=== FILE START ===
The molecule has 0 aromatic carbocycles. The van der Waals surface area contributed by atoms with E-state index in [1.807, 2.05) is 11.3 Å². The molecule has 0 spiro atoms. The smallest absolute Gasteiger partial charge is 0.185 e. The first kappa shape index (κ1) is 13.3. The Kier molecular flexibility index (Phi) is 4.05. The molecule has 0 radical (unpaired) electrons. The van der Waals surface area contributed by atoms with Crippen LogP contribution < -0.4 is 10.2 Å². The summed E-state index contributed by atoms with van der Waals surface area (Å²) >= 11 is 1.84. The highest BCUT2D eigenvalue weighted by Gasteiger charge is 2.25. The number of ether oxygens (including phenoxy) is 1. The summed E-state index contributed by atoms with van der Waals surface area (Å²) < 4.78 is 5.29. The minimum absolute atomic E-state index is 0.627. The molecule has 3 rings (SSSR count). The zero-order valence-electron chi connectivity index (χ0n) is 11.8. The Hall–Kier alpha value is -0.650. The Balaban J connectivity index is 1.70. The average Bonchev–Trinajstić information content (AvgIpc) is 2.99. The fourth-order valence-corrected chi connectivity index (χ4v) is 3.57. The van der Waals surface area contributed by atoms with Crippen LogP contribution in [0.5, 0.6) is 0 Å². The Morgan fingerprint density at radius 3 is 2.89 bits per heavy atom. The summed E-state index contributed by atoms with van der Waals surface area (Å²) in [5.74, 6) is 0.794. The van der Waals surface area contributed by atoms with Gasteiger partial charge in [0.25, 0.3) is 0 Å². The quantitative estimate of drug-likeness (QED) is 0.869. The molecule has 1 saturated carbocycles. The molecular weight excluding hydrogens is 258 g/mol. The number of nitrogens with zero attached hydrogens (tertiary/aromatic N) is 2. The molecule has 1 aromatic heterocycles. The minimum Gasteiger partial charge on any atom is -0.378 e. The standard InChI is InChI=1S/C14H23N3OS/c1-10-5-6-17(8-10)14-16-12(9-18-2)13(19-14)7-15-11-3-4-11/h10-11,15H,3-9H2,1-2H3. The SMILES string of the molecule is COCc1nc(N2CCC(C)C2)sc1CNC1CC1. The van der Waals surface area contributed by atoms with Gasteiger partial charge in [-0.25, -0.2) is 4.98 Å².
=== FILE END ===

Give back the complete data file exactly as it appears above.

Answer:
The molecule has 0 aromatic carbocycles. The van der Waals surface area contributed by atoms with E-state index in [1.807, 2.05) is 11.3 Å². The molecule has 0 spiro atoms. The smallest absolute Gasteiger partial charge is 0.185 e. The first kappa shape index (κ1) is 13.3. The Kier molecular flexibility index (Phi) is 4.05. The molecule has 0 radical (unpaired) electrons. The van der Waals surface area contributed by atoms with Crippen LogP contribution < -0.4 is 10.2 Å². The summed E-state index contributed by atoms with van der Waals surface area (Å²) >= 11 is 1.84. The highest BCUT2D eigenvalue weighted by Gasteiger charge is 2.25. The number of ether oxygens (including phenoxy) is 1. The summed E-state index contributed by atoms with van der Waals surface area (Å²) < 4.78 is 5.29. The minimum absolute atomic E-state index is 0.627. The molecule has 3 rings (SSSR count). The zero-order valence-electron chi connectivity index (χ0n) is 11.8. The Hall–Kier alpha value is -0.650. The Balaban J connectivity index is 1.70. The average Bonchev–Trinajstić information content (AvgIpc) is 2.99. The fourth-order valence-corrected chi connectivity index (χ4v) is 3.57. The van der Waals surface area contributed by atoms with Crippen LogP contribution in [0.5, 0.6) is 0 Å². The Morgan fingerprint density at radius 3 is 2.89 bits per heavy atom. The summed E-state index contributed by atoms with van der Waals surface area (Å²) in [5.74, 6) is 0.794. The van der Waals surface area contributed by atoms with Gasteiger partial charge in [0.25, 0.3) is 0 Å². The quantitative estimate of drug-likeness (QED) is 0.869. The molecule has 1 saturated carbocycles. The molecular weight excluding hydrogens is 258 g/mol. The number of nitrogens with zero attached hydrogens (tertiary/aromatic N) is 2. The molecule has 1 aromatic heterocycles. The minimum Gasteiger partial charge on any atom is -0.378 e. The standard InChI is InChI=1S/C14H23N3OS/c1-10-5-6-17(8-10)14-16-12(9-18-2)13(19-14)7-15-11-3-4-11/h10-11,15H,3-9H2,1-2H3. The SMILES string of the molecule is COCc1nc(N2CCC(C)C2)sc1CNC1CC1. The van der Waals surface area contributed by atoms with Gasteiger partial charge in [-0.25, -0.2) is 4.98 Å².